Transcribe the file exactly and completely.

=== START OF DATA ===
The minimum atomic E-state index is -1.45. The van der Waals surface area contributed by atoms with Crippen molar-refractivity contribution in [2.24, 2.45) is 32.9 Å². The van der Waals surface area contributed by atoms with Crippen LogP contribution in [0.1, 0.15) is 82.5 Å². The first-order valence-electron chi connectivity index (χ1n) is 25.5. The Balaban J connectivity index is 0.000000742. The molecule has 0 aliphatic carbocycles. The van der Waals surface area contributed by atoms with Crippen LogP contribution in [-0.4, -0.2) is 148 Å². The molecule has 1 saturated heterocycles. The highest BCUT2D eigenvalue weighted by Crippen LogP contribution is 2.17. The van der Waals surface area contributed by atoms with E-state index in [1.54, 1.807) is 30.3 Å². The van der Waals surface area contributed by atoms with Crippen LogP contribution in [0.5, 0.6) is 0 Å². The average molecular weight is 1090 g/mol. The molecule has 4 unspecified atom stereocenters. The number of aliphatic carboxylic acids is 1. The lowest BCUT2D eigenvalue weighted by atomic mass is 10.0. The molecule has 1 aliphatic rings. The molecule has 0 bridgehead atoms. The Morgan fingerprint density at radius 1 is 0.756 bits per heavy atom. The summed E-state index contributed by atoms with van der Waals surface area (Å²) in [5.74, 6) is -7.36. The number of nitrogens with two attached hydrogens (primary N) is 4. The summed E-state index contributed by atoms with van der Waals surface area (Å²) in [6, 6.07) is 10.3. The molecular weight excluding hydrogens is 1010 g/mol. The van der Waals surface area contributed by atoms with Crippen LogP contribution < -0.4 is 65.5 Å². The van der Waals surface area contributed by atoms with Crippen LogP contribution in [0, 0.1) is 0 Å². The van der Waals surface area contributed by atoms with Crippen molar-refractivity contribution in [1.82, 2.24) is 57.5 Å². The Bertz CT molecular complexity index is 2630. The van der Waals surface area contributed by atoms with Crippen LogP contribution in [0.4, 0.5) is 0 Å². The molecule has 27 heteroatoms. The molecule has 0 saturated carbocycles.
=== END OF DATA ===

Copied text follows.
The minimum atomic E-state index is -1.45. The van der Waals surface area contributed by atoms with Crippen molar-refractivity contribution in [2.24, 2.45) is 32.9 Å². The van der Waals surface area contributed by atoms with Crippen LogP contribution in [0.1, 0.15) is 82.5 Å². The first-order valence-electron chi connectivity index (χ1n) is 25.5. The Balaban J connectivity index is 0.000000742. The molecule has 0 aliphatic carbocycles. The van der Waals surface area contributed by atoms with Crippen LogP contribution in [-0.4, -0.2) is 148 Å². The molecule has 1 saturated heterocycles. The highest BCUT2D eigenvalue weighted by Crippen LogP contribution is 2.17. The van der Waals surface area contributed by atoms with E-state index in [1.54, 1.807) is 30.3 Å². The van der Waals surface area contributed by atoms with Crippen LogP contribution in [0.5, 0.6) is 0 Å². The average molecular weight is 1090 g/mol. The molecule has 4 unspecified atom stereocenters. The number of aliphatic carboxylic acids is 1. The lowest BCUT2D eigenvalue weighted by atomic mass is 10.0. The molecule has 1 aliphatic rings. The molecule has 0 bridgehead atoms. The Morgan fingerprint density at radius 1 is 0.756 bits per heavy atom. The summed E-state index contributed by atoms with van der Waals surface area (Å²) in [5.74, 6) is -7.36. The number of nitrogens with two attached hydrogens (primary N) is 4. The summed E-state index contributed by atoms with van der Waals surface area (Å²) in [6, 6.07) is 10.3. The molecular weight excluding hydrogens is 1010 g/mol. The van der Waals surface area contributed by atoms with Crippen LogP contribution < -0.4 is 65.5 Å². The van der Waals surface area contributed by atoms with Crippen LogP contribution in [0, 0.1) is 0 Å². The van der Waals surface area contributed by atoms with Crippen molar-refractivity contribution in [1.82, 2.24) is 57.5 Å². The Bertz CT molecular complexity index is 2630. The van der Waals surface area contributed by atoms with Crippen LogP contribution in [0.4, 0.5) is 0 Å². The molecule has 27 heteroatoms. The molecule has 0 saturated carbocycles.